I love this piece about the dangers of non -voting

http://www.cnnbcvideo.com/video.shtml?nid=VnmvgCCibfbxyKvZdcFVPTEwMDY5MTMy

Comment by katiechatfield

Katie – I also just came across this quote…

“The best argument against democracy is a five-minute conversation with the average voter”. Winston Churchill.

Comment by kelpenhagen

@kelpenhagen and that would be why I’m proud to live in a country where there is compulsory voting:

Theodore Parker:
Democracy means not “I am as good as you are” but “You are as good as I am.”

Otherwise: who would decide who the average voter is? Who would decide who’s ‘better than average’ Who would decide who’s opinion is not worth listening to?

Agnes Repplier:
Democracy forever teases us with the contrast between its ideals and its realities, between its heroic possibilities and its sorry achievements.

Eleanor Holmes Norton:
The only way to make sure people you agree with can speak is to support the rights of people you don’t agree with.

Lyndon B. Johnson:
Voting is the first duty of democracy.

Robert M. Hutchins:
The death of democracy is not likely to be an assassination from ambush. It will be a slow extinction from apathy, indifference, and undernourishment.

Comment by katiechatfield

make sure you talk to engineers/fears about this on Friday if you see him – he has VERY interesting views on this topic…

Comment by kelpenhagen

@kelpenhagen- Matt is ALWAYS interesting!

Comment by katiechatfield

Katie – I’ll listen to that interview later today. My position is that compulsary voting (or not) has very little impact on levels of political engagement or quality of government. And I’d like to see research that proves me wrong.

It may save some money that would be spent on persuading people to vote who would otherwise not. But the almost moralistic position that people MUST vote because democracy is important and it’s good for them to vote seems slightly wide of the mark to me. Voting is a small part of a wider re-engagement that has to happen across society that cannot be achieved solely thru legislation (not that I think anyone commenting here would disagree with that broader perspective).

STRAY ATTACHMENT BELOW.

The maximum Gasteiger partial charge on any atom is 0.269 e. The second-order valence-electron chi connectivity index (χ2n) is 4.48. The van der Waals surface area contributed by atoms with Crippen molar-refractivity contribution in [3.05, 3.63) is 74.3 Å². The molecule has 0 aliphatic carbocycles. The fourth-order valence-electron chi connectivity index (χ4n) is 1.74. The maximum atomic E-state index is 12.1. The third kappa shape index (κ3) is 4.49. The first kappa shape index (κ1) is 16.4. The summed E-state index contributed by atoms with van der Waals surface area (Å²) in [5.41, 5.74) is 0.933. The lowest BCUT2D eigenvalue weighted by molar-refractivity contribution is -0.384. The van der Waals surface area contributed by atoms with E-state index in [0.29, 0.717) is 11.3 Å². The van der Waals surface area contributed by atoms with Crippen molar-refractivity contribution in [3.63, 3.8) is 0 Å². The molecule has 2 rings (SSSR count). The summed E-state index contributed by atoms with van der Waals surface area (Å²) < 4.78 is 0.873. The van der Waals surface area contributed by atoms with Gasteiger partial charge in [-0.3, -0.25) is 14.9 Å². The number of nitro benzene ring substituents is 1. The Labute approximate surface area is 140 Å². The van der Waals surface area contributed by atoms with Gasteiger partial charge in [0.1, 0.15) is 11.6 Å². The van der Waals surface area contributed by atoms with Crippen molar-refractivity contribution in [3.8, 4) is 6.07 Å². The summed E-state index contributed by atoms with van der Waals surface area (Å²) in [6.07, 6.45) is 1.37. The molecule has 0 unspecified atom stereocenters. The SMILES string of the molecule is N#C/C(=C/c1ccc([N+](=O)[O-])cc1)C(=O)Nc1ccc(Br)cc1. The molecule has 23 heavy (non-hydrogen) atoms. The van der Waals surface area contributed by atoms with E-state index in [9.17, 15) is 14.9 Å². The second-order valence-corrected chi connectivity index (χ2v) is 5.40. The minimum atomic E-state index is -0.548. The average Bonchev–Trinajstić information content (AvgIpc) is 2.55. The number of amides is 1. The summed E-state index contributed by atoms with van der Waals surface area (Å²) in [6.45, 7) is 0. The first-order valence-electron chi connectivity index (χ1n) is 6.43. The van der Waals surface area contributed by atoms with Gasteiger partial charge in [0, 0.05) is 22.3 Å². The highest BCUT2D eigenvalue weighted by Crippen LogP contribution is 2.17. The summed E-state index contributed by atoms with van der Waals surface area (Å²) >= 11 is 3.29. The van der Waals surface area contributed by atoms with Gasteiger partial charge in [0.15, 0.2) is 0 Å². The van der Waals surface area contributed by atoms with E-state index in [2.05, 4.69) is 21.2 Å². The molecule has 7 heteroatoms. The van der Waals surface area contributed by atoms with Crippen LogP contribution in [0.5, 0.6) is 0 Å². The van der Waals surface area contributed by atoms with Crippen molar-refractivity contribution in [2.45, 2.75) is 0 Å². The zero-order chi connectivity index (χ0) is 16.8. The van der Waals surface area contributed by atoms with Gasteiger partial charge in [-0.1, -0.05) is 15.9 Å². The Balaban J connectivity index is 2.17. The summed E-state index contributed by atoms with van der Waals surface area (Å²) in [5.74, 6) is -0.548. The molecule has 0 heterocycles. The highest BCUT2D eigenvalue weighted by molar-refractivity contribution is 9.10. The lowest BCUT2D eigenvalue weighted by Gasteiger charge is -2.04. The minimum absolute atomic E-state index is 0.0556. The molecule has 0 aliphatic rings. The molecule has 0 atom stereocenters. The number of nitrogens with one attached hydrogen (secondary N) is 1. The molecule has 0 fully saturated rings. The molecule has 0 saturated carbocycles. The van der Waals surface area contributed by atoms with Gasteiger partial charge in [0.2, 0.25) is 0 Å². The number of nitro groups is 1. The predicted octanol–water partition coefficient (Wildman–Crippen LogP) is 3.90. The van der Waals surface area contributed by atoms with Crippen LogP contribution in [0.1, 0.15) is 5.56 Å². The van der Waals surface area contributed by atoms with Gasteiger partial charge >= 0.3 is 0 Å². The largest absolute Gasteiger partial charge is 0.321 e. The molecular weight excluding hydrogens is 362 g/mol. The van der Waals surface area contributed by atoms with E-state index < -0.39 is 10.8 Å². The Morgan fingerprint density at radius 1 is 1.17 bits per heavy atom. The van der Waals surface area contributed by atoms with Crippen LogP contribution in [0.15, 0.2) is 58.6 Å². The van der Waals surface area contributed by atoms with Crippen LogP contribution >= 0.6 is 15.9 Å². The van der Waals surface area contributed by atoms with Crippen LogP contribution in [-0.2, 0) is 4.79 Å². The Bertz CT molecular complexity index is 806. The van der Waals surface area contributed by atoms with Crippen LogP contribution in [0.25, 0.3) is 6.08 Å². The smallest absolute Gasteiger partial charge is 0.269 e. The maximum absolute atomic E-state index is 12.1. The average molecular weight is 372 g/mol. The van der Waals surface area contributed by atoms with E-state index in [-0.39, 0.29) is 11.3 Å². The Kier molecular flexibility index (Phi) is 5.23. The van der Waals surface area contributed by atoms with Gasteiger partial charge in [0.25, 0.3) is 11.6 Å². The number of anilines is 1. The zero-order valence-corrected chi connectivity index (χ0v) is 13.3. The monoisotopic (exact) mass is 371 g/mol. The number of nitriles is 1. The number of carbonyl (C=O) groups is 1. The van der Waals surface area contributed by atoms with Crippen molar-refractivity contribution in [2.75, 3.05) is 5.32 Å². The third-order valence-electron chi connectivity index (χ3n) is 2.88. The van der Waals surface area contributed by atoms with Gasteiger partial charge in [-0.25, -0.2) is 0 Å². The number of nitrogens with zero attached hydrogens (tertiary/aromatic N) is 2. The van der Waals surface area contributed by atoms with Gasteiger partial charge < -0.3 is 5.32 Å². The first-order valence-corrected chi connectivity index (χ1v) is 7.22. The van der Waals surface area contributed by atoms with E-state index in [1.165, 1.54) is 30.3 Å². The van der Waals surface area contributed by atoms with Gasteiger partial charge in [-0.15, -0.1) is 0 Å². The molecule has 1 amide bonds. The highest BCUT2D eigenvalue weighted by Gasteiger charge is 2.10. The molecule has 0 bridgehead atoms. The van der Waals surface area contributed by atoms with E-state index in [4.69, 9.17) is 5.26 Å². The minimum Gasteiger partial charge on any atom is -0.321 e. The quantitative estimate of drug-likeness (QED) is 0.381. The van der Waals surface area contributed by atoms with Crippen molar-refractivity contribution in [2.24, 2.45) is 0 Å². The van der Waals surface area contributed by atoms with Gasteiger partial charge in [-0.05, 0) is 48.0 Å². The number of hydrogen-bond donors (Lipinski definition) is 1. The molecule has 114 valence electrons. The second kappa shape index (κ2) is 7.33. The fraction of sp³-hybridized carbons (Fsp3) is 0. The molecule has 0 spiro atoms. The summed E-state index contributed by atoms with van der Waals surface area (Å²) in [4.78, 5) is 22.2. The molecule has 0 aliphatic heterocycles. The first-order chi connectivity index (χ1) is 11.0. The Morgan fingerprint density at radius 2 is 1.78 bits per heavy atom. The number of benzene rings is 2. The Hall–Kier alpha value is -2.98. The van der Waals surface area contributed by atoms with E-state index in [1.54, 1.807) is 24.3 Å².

If I was going to pose my argument in a provocative way (which obviously I would NEVER do) then it would be: “Compulsary voting has given us governments of the quality of the current NSW state regime – who could argue against it?”

Comment by Matt Moore

If I was going to put that as succintly as possible it would be: “The ballot box is a pit stop in the great marathon of democracy – not the finish line”.

Comment by Matt Moore

@Matt Moore, yes but not everyone can make it to the finish line

Comment by Kate Richardson

I’ve just found your blog and after reading a few posts, I’m sure I’m gonna like it here!

Anyways. Yep. I was having the same debate with my beloved Yankee friends around the time of their election when they all nervously hoped and prayed… and luckily got their outcome.

Their view(s) are that the more people who are made to vote in the US, the dumber the election result would be. I disagree.

I think there’s a time and a place for change. Sometimes it doesn’t happen when we really need it. And as a result, appropriate social change takes a little longer than it should.

Australian’s without a compulsory vote, would, I believe, slowly stop voting all together. Then it becomes easy I think, to sway the vote if one of the more redneck or capitalist groups makes an effort to organise those who do vote…

Did you hear that in one part of America, voters were being offered free sex toys if they turned up and could prove they voted? Hilarious!

Comment by Svasti

If only more than 44 people could read this!